Letters To Aletheia

Forging The Golden Rectangle From The Fibonacci Sequence

To construct and understand the Golden Rectangle it is necessary to understand a few basic concepts. These are the Fibonacci sequence and Φ (Phi), also known as the ‘Golden Ratio’ and the ‘Divine Proportion’ as well as many other names. These will be discussed briefly below but will be explored more fully in future posts.


The Fibonacci sequence, as it is currently know, has been known since before antiquity. It can be constructed easily starting from 0 and 1 such that each number is the sum of the two preceding ones. 

The first eleven Fibonacci numbers (Fn) Fibonacci sequence can shown as follows and continue on to infinity.

F0 F1 F2 F3 F4 F5 F6 F7 F8 F9 F10 F11 F F
0 1 1 2 3 5 8 13 21 34 55 89


The ratios between any two numbers in this sequence tend towards Φ, the Golden ratio or the divine proprtionΦ has a value of 1.618… and 1/Φ has a value of 0.618… . Both of these numbers can be seen to emerge from the ratio of any adjacent Fibonacci numbers. This will be discussed at length elsewhere.

Pair F1:F2 F2:F3 F3:F4 F4:F5 F5:F6 F6:F7 F7:F8 F8:F9 F9:F10 F10:F11
Fn+1/Fn 1 2 1.5 1.66 ̇ 1.6 1.625 1.615… 1.619… 1.618… 1.618…
Fn/Fn+1 1 0.5 0.66 ̇ 0.6 0.625 0.615… 0.619… 0.618… 0.61 ̇8 ̇ 0.618…
FORGING THE GOLDEN RECTANGLE For us to investigate this further, it is necessary for us to find a way to represent this ratio. One common example is the golden rectangle which can be constructed from the squares of the Fibonacci sequence as follows.
Starting the Golden Rectangle

STEP 1: We start with the first ‘1’ in the sequence. Next to this we add the next number, another ‘1’. This gives us our worst approximation of the Golden Rectangle with Phi and 1/Phi as approximately 1. 

STEP 2: Next we add the second one from the Fibonacci sequence. We now have an actual rectangle of width 2, height 1. This, again, gives us a very rough value of Phi as being 1.5. Still, we are closer than before.

STEP 3: We continue this process and create a rectangle of 2:3 (Phi of 1.66…) and then onwards to a rectangle of 5:3, giving Phi of exactly 1.6. 

STEP 4At this point I hope you begin to get a feeling for the self similar nature of this structure as we increase in size. Look how small the 2:1 rectangle is getting. This is the key to understanding phi. This geometrical structure is beginning to exhibit scale invariance. 

STEP 5: By this stage I imagine you understand how this process operates and I just want to flag the speed at which this process is escaping from the original 2:1 rectangle in STEP 2 above. In this step, for example, the last square we added was 21×21. 21 times larger than the original 1×1 square. 

STEP 6: Again, just to illustrate the point further, our last added square in this example is 55×55, so roughly a 2.6x (approx. Φ2) increase in the speed at which we’re flying away from the original 1×1 square compared to a two steps earlier.


We have finally forged our Golden Rectangle (accurate to three decimal places).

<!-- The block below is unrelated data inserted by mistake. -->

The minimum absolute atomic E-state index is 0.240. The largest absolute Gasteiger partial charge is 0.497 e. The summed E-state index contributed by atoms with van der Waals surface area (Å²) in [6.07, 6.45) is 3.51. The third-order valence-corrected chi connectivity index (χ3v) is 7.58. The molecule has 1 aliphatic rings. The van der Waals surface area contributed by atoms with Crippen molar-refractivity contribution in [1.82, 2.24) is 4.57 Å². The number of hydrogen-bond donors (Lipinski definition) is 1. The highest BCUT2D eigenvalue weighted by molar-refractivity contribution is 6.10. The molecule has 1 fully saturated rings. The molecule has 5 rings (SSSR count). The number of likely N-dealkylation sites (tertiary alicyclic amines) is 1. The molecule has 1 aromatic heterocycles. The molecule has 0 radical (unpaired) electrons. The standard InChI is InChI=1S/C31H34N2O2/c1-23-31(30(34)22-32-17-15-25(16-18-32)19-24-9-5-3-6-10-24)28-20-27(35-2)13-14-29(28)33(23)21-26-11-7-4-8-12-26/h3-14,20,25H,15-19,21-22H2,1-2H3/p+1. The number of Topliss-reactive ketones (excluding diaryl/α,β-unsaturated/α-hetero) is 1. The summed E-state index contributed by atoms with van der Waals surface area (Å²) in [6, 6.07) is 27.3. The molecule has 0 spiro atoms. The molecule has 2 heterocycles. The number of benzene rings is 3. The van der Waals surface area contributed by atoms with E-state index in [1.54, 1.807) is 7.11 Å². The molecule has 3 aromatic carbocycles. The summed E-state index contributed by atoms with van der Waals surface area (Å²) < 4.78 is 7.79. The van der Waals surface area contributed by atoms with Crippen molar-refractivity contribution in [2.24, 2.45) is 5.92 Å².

Of course, by this point I’m sure you realise that the numbers mean little as we race away from the original starting blocks. What is important is that we can now see the proportions what give rise to this process more clearly than when we started.

Golden Rectangle constructed from Fibonacci numbers up to 89.

From here we can now create an approximation of the golden spiral. 


Whilst this is an adequate approximation for the Golden Rectangle for most purposes (and becomes increasingly so as we increase in size), it is not nor ever will be the true Golden Rectangle. 

As Phi is irrational, and, as some say, the most irrational of the irrationals, we can never create a true Golden Rectangle, only a more and more accurate approximation of it. 

Golden Rectangle as defined by Φ

The real Golden Rectangle, which can only be roughly represented with the image above, is perfectly self-similar in every generation up and down, always giving rise to a rectangle with the perfect proportions as it races both to from infinity. It would be a simple example of a self generating mathematical process which is without beginning and without end. In some ways it is similar to what we would now call a fractal. Personally, when contemplating this, it reminds me of the childhood experience of holding a candle between two mirrors, but in this case one feels as if one can glimpse the enormity of eternity. If you hit the quintillions, just keep on going. 

The mere 100th Fibonacci number is 354,224,848,179,261,915,075, or 354 quintillion odd, just to give the impression of how fast this sequence escalates. And it continues accelerating from there. It is beyond astronomical, and close to the bounds of beyond cosmological. And we have barely scratched the surface. 

The fact that this pattern emerges time and again in nature (via the Golden Spiral), in everything from eddies and whirlpools to flowers, tropical cyclones and (to our eyes) the structure of galaxies would only serve to further the wonder people must have felt when they first became aware of this. The Pythagoreans were famous for their love of this process, using it as the core of their sacred symbol. We will discuss this in more detail when looking at the Golden Triangle. 

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